Eating More Organic Without Busting The Budget!🍌🍎🍋🍐🍅

So you’re convinced of the benefits of eating organic, but the price tag has got you down. The good news is that with a little creativity and perhaps a change in routine, it is possible to eat a mostly organic diet within the confines of your existing grocery budget. Try some of these ideas that have worked for my family.

Farmer’s Markets
Search your newspaper or online for farmer’s markets in your area. Many times these small farmers utilize organic practices, but you can always ask if in doubt. You can also find “you pick” farms locally if you search. These often have great prices since you have to do the work! Going berry picking is fun as well as educational. Bring the kids and make a day of it.

Buy In Bulk
Larger health grocery stores often have a nice variety of bulk items. Some have bulk bins that allow you to bring your own containers for your grains, soap, maple syrup, and many other products. These can offer huge savings, especially on certain items like spices and herbs. While it may seem odd to buy a 15 pound bag of organic brown rice, if you eat it frequently and have a little space in your freezer, bulk is a smart idea. Bring a calculator and see how much the cost is per serving. You might be pleasantly surprised. Large wholesale chains are also now offering some organic choices.

Skip Boxed and Prepared Foods
Grocery stores typically have a fairly large selection of boxed, convenience foods in the organic section. But you pay a premium for these products. The same goes for precut and washed veggies and fruit.

Spend More Time in the Kitchen
A homemade stew made from organic ingredients will still cost less than non-organic frozen lasagne. It will also be much healthier, without preservatives and other additives. If you have a bread machine gathering dust somewhere, put it to use and make a couple of loaves a week with organic flour. You’ll likely still save money over premade bread from the store. This would be a great task to assign one of your kids.

Know What’s Important to Buy Organic
There are certain foods that are more likely to contain pesticide residues. For instance, fatty items like dairy products, butter, and meats. If you’re on a tight budget, it would be better to buy these items organic than organic produce. Why? Because hormones and pesticide residues will collect in the fatty tissues of animals. You can’t really wash a stick of butter!

Focus on Veggies
If you eat more whole grains, vegetables and beans and use meat as a topping or seasoning agent, you’ll naturally spend much less. Many families find that they can afford to eat mostly organic when they eat less animal protein. Try making vegetarian, bean based dinners at least 3 nights a week.

CSAs and Co-Ops
Do a Google search to find a local community sustained agriculture (CSA) that allows you to trade a little work (or a little money) for fresh organic homegrown goods.

You can also join a co-op to buy just about anything from boxed organic food, vitamins and personal care items. Or just get together with a friend to pool your resources and buy from companies that offer a wholesale program. Search online for co-ops for everything from organic skin care to vitamins to raw milk.

Grow Your Own
If growing your own garden seems overwhelming, just start with one tomato plant or a small windowbox herb garden. Enlist the help of your kids and make it into an educational experience. Or find a neighbor who you can start a small garden with and share the work.

Go Online for Organics
Believe it or not, you can save money by buying organic food online. Some retailers offer free shipping with a small minimum purchase, others offer great prices on bulk items. You can also find coupon codes for some of the retailers. The time and gas savings can also make it very worthwhile.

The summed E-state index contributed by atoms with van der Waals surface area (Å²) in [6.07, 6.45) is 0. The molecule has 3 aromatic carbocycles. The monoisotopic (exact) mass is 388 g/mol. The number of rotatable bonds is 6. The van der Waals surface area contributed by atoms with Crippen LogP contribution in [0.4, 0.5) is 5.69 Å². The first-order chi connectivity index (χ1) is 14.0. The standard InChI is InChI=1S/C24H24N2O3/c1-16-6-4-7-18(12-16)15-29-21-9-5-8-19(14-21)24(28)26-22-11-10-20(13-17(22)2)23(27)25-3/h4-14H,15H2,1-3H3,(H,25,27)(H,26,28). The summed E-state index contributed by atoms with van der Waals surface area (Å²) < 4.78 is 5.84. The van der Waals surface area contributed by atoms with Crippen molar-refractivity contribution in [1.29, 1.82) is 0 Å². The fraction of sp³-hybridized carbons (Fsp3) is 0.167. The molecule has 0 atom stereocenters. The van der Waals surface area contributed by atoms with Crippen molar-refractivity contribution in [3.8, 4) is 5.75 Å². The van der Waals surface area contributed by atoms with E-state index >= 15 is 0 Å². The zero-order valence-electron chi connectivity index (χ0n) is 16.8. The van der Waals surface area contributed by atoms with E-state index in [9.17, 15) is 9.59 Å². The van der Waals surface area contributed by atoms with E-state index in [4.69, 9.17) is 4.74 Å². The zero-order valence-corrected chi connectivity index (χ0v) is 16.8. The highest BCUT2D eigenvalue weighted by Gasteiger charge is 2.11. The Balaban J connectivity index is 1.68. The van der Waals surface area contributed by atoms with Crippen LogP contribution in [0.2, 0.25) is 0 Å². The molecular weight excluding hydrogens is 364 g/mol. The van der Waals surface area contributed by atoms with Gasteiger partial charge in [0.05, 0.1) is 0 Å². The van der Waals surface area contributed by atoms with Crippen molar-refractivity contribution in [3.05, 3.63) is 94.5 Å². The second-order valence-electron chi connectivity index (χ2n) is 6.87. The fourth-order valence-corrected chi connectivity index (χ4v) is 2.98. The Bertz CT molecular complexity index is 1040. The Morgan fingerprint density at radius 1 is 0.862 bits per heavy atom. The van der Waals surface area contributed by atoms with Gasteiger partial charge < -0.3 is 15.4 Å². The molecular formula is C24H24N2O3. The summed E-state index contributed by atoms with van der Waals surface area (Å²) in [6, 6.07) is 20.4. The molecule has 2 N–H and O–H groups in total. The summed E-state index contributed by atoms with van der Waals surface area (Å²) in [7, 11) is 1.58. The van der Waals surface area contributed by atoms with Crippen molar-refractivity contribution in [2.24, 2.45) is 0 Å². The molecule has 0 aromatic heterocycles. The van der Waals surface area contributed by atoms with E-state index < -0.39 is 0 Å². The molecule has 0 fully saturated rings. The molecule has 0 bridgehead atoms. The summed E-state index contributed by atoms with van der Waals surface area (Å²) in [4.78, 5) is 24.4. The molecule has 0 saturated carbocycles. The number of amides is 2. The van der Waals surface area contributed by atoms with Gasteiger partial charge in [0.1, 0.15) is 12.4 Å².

5 Smoothies for Histamine Intolerance🍏🍑

Smoothies are such an easy, healthy option for those with histamine intolerance. They work for breakfast, lunch, or anytime you want something both filling and refreshing. Unfortunately, a lot of fruits can be problematic for histamine issues. Here are 6 great smoothies for on-the-go nutrition.


All of the following smoothies are not only low histamine but also contain antihistamine and anti-inflammatory foods. They are also beautiful with their vibrant phytonutrient colors. Adjust flavors, make substitutions according to your tolerances and preferences, and enjoy.


The peel of the apple is where some of its best antihistamine components are. Buy organic and keep the peel. Ginger stabilizes mast cells, so it’s a great spice to include regularly.

  • 1 apple (not peeled)
  • 1/2 cup coconut milk (or any tolerated dairy free milk)
  • 1-2 cups arugula or flat leaf kale (lower oxalate)
  • ½ tbsp fresh ginger root, grated (all ingredients are optional…there’s dozens to choose from on my 28 day plan)
  • dash of spirulina or chlorella (some find them too immune stimulating but they can also have mast cell stablising properties)
  1. Place all ingredients in a high-speed blender and process until smooth.
  2. Taste and adjust the sweetness and spice, if necessary.
  3. Enjoy!


Pomegranate is a wonderful source of antioxidants as well as a mast cell stabilizer. Banana adds natural sweetness and creaminess. If you choose to add ginger, there’s another mast cell stabilizer acting in your favour.

Cucumber has antihistamine and prostaglandin inhibiting properties. Prostaglandin is an inflammatory agent released from mast cells along with histamine. High prostaglandin can augment the inflammatory effects of histamine on the body.

  • 1 pomegranate, seeds collected in a cup
  • 1 cucumber
  • Freshly grated ginger root, if desired
  1. Place all ingredients in a blender and process until smooth.
  2. Enjoy!


Mango is a wonderful tropical fruit that has both antihistamine and anti-inflammatory properties. Arugula is another antihistamine ingredient which comes from the cruciferous family of vegetables. It is anti-inflammatory and has loads of vitamins and minerals.

  • 1 mango, peeled
  • A handful of fresh arugula (rocket)
  • 1 cucumber
  • ½ cup water
  1. Place all ingredients in a blender and process until smooth.
  2. Taste and adjust the sweetness and amount of water, if necessary.
  3. Enjoy!

For another Green Mango Smoothie, check out my post, Histamine, the Good Guy?